• Embarrassment with friends
  • Jealousy towards sibling(s)
  • Frustration towards sibling(s)
  • Concern over caregiving
  • Overly concerned for stressed parents
  • Attempt to compensate for autistic sibling


Foster the Relationship

It is important that you “take the bull by the horns,” so to speak, and talk with your children about autism as early as possible and as often as you are able. Strange behaviors can frighten or confuse a young child, so be sure to explain your autistic child’s activity in a simple, straightforward manner that will be easily grasped by the sibling. 
Relationships are hard to build with a person who has autism, and siblings are no exception. Research has shown that siblings who take a “teaching role” have an easier time fostering a positive relationship. Educate your child on ways to effectively get and maintain the attention of their sibling, and how to praise their sibling for playing well. 

The sooner a child is diagnosed with autism, the better for the entire family. Each member deserves to understand, learn to cope and work together to build one another up. Cognitive assessments, like those performed by the professionals at ABC Psychological Services, are critical to make an early diagnosis. Contact us today to find out more. 
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Pattern Monitoring

Posted on August 24, 2015 at 3:40 PM Comments comments (3)
No parent wants their child to have a disability of any kind, but it is important for them to realize that it is a possibility, and in the case that it seems likely, to seek help or guidance from a professional. In any given situation that a child has developed a bad habit or displayed negative behavioral of thought patterns, it is crucial to recognize them and realize that the child may have a disability or condition. No child wants to feel disabled or lesser to everyone else, so it is important to ensure that the child knows that if they have a condition that it is not their fault but is also not the end of the world with the vast array treatments and medicine available today.

ADHD

Children with ADHD will display extreme hyperactivity with a difficulty in concentrating on tasks at hand. Their thought patterns can be wild and disorderly as compared to those of people without. This can be highly strenuous on parents and teachers and even classmates because there is so little to be done to actually correct the behavioral issues by standard practices and procedures. All children can be wild or disorderly quite often, but children with ADHD act in these ways significantly more consistently. They have less control over these behaviors and tend to suffer socially, academically, and even behaviorally when consistently acting out. It is necessary for parents who notice these patterns to monitor their children’s behavior and recognize that their child is not necessarily odd and definitely is not unintelligent, but has a mental and emotional thought process that is vastly removed from what is standard. Children with ADHD can live completely normal lives with therapy, medication, and early recognition of their disorder.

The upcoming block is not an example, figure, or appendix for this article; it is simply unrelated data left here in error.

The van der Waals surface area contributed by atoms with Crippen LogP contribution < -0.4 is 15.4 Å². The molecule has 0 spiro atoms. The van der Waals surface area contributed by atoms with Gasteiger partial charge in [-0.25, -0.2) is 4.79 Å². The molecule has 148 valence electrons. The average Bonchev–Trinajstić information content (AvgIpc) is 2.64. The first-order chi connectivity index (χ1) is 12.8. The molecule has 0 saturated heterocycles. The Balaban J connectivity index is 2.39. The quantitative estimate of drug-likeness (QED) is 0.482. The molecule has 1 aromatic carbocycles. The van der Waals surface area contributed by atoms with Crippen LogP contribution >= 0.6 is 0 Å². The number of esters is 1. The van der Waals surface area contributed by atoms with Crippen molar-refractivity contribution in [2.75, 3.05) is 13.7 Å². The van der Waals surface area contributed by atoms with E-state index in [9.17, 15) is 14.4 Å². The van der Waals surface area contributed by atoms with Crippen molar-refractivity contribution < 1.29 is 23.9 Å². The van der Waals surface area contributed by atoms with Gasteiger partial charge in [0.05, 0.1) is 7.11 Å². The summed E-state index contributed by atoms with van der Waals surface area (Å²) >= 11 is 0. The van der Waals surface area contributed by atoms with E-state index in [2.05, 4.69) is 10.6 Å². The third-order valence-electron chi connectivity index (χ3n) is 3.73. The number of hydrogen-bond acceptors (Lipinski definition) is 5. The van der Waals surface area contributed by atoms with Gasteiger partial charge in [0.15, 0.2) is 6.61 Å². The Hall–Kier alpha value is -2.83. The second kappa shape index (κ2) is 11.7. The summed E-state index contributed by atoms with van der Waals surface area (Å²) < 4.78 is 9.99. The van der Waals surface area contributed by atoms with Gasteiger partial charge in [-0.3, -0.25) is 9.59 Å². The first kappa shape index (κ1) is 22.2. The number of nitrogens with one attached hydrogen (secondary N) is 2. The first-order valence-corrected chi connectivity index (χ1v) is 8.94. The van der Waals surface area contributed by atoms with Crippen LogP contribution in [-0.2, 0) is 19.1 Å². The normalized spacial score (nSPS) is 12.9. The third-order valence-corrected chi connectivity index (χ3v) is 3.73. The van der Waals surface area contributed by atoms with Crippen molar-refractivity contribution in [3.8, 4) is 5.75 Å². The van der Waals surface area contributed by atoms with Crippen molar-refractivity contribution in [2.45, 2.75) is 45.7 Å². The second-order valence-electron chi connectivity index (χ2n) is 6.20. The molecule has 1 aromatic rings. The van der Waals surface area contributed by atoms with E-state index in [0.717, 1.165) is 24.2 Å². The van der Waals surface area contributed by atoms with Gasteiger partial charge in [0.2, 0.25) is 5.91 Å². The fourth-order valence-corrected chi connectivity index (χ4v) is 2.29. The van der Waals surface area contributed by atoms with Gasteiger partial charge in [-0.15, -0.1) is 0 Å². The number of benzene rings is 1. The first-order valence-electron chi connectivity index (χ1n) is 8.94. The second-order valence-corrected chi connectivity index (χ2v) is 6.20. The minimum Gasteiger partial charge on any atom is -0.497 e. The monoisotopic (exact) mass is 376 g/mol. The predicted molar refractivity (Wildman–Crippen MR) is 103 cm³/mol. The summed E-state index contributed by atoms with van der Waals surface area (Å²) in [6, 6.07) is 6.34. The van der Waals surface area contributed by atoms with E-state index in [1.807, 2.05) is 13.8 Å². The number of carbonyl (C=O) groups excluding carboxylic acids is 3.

Autism

Children with Autism have a profound inability to communicate in the way that most people communicate, and have all manner of problems ranging from extreme overpowering sensory experience, to processing issues, to severe social inability. The early signs that a child may have Autism are well covered in How Do I Know if My Child Has Autism, and it is very important to use this information to help learn how best to raise your child and aid them in functioning as best they can. With early recognition and monitoring of these signs, a child with Autism can more easily be taught and instructed, and their needs can be more easily met.

Learning Disorders

Learning disorders represent themselves as issues with certain tasks related to academics and generally education, especially in childhood. Children who are often highly intelligent can simply have a problem with one particular facet of education, whether it be in reading, math comprehension, writing, or others and can feel unintelligent or different from others who have no issue. Learning disorders are not always as severe as conditions like ADHD and Autism, but can be very difficult to handle, and discouraging for a child suffering from it. Early recognition and treatment of these disorders can greatly increase the chance of a normal life and an easier educational journey.

All these different forms of disabilities or disorders, while troublesome and often inconvenient, can be handled and overcome to a degree if caught early enough in life. If the patterns present with each are recognized and monitored, then dealing with the problems that come with them can be much easier and less daunting. Education on these disabilities and disorders is key, and early diagnosis can greatly improve the quality of life. If you are in the Edmonton area, our services can provide you with the help you need. Come see us for psychological assessments that can help you help your children.
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How Do I Know if My Child Has Autism?

Posted on July 1, 2015 at 3:55 PM Comments comments (3)